a beetle and a maserati

one of the things i like to do (when i get some free time), is spend time with very successful people (when they also get the free time).

i always ask for their story.

and i love to hear their story.

i spent part of my evening with a former ceo of a company, who is now in a presidential role of a new company.

born and raised on a small farm in nowhere, ohio. parents got divorced. decided to live with mom on food stamps and subsidized housing. during this time of watching mom struggle, decided they would never depend on anybody for their well-being. found a way to pay for college since dad refused. graduated and found a random job that wasn’t really a part of the plan. company went bankrupt. utter chaos and feeling of being lost. found love, got married. moved to houston. found a job. worked up the ladder. had children. got a dog. lost love, got divorced after 25 years of marriage. stepped away from ceo duties to refocus. accepted presidential role at bigger company. hasn’t felt this happy in a while.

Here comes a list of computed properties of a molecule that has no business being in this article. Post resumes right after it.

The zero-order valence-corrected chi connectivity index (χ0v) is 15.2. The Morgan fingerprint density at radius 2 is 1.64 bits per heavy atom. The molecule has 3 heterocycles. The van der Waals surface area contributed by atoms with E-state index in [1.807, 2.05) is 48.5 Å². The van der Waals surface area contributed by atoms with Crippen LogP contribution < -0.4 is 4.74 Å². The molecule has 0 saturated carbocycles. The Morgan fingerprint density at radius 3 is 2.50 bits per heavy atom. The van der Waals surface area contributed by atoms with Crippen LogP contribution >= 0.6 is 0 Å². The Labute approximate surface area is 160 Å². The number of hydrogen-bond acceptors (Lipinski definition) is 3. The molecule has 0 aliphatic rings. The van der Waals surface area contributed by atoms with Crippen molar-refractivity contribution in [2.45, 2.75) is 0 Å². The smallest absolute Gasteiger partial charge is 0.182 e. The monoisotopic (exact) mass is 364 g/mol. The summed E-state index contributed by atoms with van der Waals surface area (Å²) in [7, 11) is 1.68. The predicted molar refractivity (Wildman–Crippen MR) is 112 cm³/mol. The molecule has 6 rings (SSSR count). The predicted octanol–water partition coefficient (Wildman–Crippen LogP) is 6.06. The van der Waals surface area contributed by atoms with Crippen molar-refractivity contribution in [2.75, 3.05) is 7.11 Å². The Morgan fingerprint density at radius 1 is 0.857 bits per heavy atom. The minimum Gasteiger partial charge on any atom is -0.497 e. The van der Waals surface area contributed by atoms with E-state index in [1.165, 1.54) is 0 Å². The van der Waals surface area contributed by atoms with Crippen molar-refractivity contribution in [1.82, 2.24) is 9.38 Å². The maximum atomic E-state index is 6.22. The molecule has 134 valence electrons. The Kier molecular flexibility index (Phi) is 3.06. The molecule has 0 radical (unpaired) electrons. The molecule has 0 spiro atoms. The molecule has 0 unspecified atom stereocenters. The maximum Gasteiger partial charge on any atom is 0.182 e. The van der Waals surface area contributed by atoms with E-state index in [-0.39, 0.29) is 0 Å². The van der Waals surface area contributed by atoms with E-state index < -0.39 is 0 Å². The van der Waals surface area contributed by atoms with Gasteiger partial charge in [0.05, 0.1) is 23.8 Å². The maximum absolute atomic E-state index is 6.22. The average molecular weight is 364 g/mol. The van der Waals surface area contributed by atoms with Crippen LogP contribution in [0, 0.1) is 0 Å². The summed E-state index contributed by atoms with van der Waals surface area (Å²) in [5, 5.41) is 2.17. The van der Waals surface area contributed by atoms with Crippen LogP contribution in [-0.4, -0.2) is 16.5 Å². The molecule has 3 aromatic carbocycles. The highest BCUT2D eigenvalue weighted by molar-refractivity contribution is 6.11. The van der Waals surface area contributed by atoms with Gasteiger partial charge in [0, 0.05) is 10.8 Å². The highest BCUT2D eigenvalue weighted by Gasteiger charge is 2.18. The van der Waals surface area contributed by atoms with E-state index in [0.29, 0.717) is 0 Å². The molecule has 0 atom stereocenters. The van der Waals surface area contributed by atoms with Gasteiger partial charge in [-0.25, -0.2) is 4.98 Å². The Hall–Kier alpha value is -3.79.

i listen intently to what they tell me, but i also pay acute attention to how they tell their story. this is the most important part to me. this is where the lessons redeem their value. do they get nostalgic as they speak? do they pause in thought between sentences? i hear the way they laugh when they remember the struggle. i see the way they smile or light up when talking about past relationships. i count the extra blinks they do to keep the tears in place when they remember something so vividly. i want to feel what they felt. i want to somehow relate it to what i’m experiencing. i want to empathize with a multi-millionaire. 

after finishing a $100 bottle of wine, a dinner that i know was well over $200, and briefly begging them to “let me pay for something” (they rolled their eyes), we both walked out to the valet area.

“you’re fearless, i can just feel it.”

not knowing exactly how to respond i said, “i try to be.”

“you don’t even have to try. it’s who you are. it’s your superpower.”

the valet boys bring around two cars; a maserati and a beetle.

as i watched this person step into their silver chariot, i quickly asked, “what do you wish you knew at age 24?”

to which they replied with a sigh and a small smirk,

“how to be fearless.” 


off topic, but a quick shoutout to my mother; somebody else who’s fearless.


One thought on “a beetle and a maserati

  1. my prayer is that during your journey, right now, God will allow you to stumble gracefully, learn how to avoid big obstacles and teach you how to be joyful in the difficult walks. someday, it’ll be a maserati and a maserati!

say it to my face, dude. (enter your comment below, i love all forms of feedback)

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